Marquette Wire

Yentz quietly making massive impact in final year

Photo by Brian Georgeson

Photo by Brian Georgeson

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The Golden Eagles found themselves down 44-29 at halftime in a Jan. 21 matchup against DePaul.

If there’s any team in the BIG EAST that can beat Marquette at its own hyper-charged basketball-stuck-on-fast-forward game, it’s the Blue Demons, who poured in the points and held Marquette to an ugly 29.7 percent shooting from the field and an even ghastlier 15.4 percent from deep.

Senior forward McKayla Yentz wasn’t doing much better, missing all four of her first half attempts.

With two minutes and 50 seconds remaining in the third quarter and DePaul refusing to let their double-digit lead slip, the ball found Yentz standing behind the arc. Swish. Two possessions and a minute later, Yentz found herself in a similar situation. Swish. Then, racing against a rapidly depleting quarter clock, the ball found Yentz once more from deep. She got the shot off right before the buzzer, and again — swish.

The third triple slashed the Blue Demons lead to just eight and all of a sudden the game was up for grabs.

“She’s so even-keeled. Even when other teams are going on a run, she can step up and make those shots … They really open up the games for us,” head coach Carolyn Kieger said.

Yentz didn’t score again in Marquette’s thrilling 102-101 overtime victory. In fact, despite her heroic third quarter, she never even got another shot off before the final buzzer. This was not the “McKayla Yentz Game.” But that’s not her role, either.

As her four-year Marquette career comes to a close, Yentz will be remembered more for the little things than any one game, play or highlight.

She doesn’t stack the box stats — posting 8.4 points and 3.8 rebounds in 26 minutes per game — but just being on the floor helps her team win. At 6-foot-1, Yentz is the tallest player in Marquette’s main rotation. She’s also one of the best shooters, knocking down 38.3 percent of her looks from deep. She insists on the nominal listing of a forward, though for all intents and purposes she’s the team’s starting center.

“I would consider myself a guard-forward. Not really a guard, not really a forward. A center that shoots threes? I don’t know,” Yentz said.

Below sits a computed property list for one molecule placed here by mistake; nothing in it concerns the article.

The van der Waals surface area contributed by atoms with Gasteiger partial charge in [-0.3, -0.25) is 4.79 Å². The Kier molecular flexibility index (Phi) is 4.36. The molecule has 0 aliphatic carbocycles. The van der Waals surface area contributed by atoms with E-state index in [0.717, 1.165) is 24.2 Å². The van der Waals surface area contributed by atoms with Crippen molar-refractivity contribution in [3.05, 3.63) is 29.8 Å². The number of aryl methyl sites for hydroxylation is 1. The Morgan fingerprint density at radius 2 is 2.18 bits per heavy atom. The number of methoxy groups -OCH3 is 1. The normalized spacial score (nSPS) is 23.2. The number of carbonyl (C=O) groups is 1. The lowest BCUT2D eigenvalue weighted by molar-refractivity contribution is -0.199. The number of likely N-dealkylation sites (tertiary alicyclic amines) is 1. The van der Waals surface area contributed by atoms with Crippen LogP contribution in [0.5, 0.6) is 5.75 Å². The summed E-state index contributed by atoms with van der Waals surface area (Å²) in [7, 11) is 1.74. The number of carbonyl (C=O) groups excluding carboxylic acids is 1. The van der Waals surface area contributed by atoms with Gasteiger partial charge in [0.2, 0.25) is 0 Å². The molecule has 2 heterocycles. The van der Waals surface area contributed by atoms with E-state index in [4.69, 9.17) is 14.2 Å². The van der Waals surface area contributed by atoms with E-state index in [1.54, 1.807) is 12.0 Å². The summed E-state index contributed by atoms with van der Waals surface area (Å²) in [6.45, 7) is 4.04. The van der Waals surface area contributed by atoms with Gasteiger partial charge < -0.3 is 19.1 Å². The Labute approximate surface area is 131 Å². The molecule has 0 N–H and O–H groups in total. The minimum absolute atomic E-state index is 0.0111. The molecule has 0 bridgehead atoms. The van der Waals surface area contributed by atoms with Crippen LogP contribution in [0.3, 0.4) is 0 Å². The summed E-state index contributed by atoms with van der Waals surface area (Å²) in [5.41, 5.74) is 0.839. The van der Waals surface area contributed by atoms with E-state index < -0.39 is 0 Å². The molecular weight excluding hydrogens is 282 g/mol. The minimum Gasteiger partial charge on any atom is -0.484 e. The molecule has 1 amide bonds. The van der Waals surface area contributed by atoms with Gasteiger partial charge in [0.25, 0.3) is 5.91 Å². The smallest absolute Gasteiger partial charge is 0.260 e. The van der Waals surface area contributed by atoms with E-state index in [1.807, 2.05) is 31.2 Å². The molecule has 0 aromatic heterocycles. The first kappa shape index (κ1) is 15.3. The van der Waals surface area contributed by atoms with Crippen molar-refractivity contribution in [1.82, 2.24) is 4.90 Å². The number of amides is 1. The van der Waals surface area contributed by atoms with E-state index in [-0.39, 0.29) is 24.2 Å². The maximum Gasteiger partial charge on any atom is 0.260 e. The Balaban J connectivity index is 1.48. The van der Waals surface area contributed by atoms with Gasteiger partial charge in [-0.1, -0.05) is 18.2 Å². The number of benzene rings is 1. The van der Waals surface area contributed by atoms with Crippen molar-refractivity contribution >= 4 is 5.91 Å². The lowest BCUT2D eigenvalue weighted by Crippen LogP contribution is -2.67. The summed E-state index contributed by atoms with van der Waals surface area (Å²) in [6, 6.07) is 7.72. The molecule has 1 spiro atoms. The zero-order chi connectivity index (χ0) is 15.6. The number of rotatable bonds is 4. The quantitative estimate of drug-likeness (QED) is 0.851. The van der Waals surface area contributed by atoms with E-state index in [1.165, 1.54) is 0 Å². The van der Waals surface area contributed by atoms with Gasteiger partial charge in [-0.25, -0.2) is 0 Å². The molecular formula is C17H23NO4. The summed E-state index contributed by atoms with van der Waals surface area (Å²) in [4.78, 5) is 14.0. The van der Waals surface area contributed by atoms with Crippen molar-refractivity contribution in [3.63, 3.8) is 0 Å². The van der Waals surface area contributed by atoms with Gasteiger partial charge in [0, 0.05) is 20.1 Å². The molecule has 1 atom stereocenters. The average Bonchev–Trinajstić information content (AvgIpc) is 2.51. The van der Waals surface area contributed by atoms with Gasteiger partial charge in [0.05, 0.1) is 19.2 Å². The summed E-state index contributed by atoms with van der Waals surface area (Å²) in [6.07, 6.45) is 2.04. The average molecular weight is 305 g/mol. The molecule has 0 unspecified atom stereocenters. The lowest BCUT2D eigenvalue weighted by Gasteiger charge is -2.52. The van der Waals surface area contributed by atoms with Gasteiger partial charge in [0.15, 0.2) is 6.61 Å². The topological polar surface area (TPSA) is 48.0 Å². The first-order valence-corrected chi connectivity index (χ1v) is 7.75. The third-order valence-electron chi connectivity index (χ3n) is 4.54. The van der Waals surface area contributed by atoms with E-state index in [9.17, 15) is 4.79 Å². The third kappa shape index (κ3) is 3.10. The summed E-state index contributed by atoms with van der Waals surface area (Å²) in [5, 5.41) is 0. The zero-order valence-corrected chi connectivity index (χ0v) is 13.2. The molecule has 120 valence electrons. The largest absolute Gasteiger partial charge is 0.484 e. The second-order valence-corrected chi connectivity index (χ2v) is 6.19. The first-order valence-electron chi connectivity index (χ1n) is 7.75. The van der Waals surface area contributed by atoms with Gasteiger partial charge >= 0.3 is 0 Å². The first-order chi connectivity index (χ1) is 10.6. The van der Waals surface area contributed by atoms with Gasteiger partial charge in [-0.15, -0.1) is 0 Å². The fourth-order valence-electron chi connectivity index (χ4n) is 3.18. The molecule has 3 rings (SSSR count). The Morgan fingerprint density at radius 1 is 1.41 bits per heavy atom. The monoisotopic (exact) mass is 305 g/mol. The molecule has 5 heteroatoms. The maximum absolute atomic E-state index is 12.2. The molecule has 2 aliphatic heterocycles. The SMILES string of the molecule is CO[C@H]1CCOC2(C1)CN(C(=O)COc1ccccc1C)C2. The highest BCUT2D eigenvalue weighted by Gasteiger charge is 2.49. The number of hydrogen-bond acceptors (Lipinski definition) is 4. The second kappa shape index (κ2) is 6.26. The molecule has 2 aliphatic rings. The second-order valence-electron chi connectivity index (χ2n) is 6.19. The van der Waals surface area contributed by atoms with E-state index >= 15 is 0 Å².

The gravity she commands from deep opens the floor up for her teammates, like BIG EAST leading scorer Allazia Blockton, Erika Davenport or Natisha Hiedeman, who love scoring in the paint, at the rim or in the post.

“(Our star players) are obviously huge threats, which draws people to them, which makes me wide open. So I feel like when I knock down that shot, it’s giving it back to them,” Yentz said.

Her unselfish attitude and status as the team’s only senior make her an obvious candidate for team leader and has earned her a loving “team mom” nickname. But it’s a role not at all unwarranted, as her years of experience and strong work ethic have shaped her into a consummate veteran.

“Her first two years, she didn’t play at all,” Kieger said. “She was practice squad, and I don’t think anyone could’ve envisioned what the future would look like for her.”

“She’s really what college basketball should be about,” Kieger continued. “She never complained one time about not playing or minutes. And even when she knew she wasn’t playing in a game, she would wake up at 5 o’clock or 6 o’clock in the morning before class and get 300 or 400 hundred shots up. … She just believed her time would come, and when it came she wanted to be ready.”

Now, in the twilight of her career, Yentz’s time has come. And as the sun sets on four years of basketball, the not-quite-a-center is still looking for her one shining moment.

“Finishing this season, I want to go to the NCAA tournament. … I think it would be a really good way to wrap up my senior year and career here to have a chance to do that,” Yentz said.

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